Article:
Assumption: Time is linear.

    Implications of assumption: If time is linear and both Earths have the exact same experience, then you must be going the same speed on both Earths because speed is dependent on time.

    Problem: From the bigger Earth's perspective, the car on the smaller Earth is traveling at a smaller speed. And from the smaller Earth's perspective, the car on the bigger Earth is traveling at a greater speed, but they are experiencing the exact same realities from their perspectives, but have different relative speeds, suggesting a distortion between how time is perceived in one versus the other. So how do we interpret this? And is this the basis for Einstein's theory of relativity?

    I want to say that this proves that time can't really be linear, or perhaps is relative. What would you say?

    General Relativity. Time slows down with an increase in gravity, less gravity means faster moving time. Of course to the person experiencing this


    Better Idea: You said it had half the mass? You didnt say WHAT mass you took away. And you said it was on the Equater too.

    The second earth has been cut in half. It still has the same circumference of the originial earth therefore they both go at the same speed.

    I WIN
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  7. #17
    Senior Member forzen's Avatar
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    Quote Originally Posted by Little_Sticks View Post
    Okay, okay, maybe it's more of the question "Can they be aware of each other and keep the same constraints that their realities are the same?" But I don't know how to answer that.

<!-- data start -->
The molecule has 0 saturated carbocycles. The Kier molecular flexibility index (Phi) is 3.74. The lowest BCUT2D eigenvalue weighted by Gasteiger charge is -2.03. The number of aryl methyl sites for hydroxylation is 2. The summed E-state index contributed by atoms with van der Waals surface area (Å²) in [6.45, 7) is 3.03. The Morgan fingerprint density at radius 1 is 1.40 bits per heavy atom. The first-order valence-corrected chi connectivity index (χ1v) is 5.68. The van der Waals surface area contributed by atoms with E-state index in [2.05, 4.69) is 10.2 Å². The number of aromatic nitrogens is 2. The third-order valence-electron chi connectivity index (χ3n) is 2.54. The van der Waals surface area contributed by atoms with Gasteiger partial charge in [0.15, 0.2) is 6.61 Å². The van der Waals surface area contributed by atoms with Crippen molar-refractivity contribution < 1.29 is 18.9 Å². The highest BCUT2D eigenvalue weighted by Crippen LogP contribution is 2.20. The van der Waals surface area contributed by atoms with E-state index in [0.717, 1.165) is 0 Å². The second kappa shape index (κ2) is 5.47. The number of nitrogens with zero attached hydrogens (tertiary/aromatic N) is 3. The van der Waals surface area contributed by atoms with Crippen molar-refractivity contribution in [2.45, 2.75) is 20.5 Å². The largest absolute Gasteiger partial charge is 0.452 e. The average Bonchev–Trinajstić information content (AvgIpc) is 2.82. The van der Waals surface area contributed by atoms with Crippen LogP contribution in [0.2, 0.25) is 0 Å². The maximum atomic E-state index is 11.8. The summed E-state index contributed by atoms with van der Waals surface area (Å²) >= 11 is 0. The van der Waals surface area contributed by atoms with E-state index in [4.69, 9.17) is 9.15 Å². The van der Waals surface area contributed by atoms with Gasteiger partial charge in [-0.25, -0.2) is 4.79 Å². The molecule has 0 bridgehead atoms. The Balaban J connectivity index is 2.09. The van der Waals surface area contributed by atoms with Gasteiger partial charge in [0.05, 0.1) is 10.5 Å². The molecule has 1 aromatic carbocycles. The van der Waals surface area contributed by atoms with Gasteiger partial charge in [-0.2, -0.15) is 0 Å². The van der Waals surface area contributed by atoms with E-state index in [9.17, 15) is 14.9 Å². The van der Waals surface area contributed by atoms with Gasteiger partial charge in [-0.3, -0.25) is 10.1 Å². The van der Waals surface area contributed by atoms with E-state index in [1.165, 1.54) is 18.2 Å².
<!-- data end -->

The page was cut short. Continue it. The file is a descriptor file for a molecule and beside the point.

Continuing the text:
I don't think so. Even though they are proportionally the same, we don't know how a much smaller gravity can effect the lifestyle of the two planets. Different needs might arise that one reality doesn't have to deal with and vise versa. Minerals and resources might not even appear in one planet (if the needed preasure is not there..etc) which will effect how that civilization will evolve.

    If you put a miniture version of yourself on the moon, regardless of what size you make him, he would react differently to the gravity in the moon compare to if he was on Earth . So two planets with different sizes would not look identical because they would not evolve the same if they are govern by the same set of rules.

    This is assuming that both planets follow the same rules that our universe follow since scientist have been theorizing that parallel universes might have completely different set of laws than our own universe.

    Since were discusting about Einstein's theory regarding time and perspective:

    Einstein postulate that time is not linear because the faster you move in space the slower you move in time (the fourth dimension). Of course an exception is light because light travels at a fix rate regardless of how fast someone is moving.

    That means if your moving at 60 km/s or 1.5 x 10^8 km/s , light will always travel at 3.0 x 10^8 km/s, the reason being is you're traveling slower in time as you travel faster in space. Of course we know that the faster you travel the more massive you become thus the more energy it would take to push you faster. According to Einstein's famous formula, it would require an infinite amount of energy to push a small mass to the speed of light (and scientist are saying that it is impossible to go FTL, so it's up to future generation of scientist to prove Einstein wrong). Scientist theorized that anything moving faster than the speed of light would be traveling backward in time. Wonder how light would look traveling backward in time? So to answer the original question, perspective only differ significantly when traveling at a very high velocity.
    This post grammatical errors had been intentionally left uncorrected.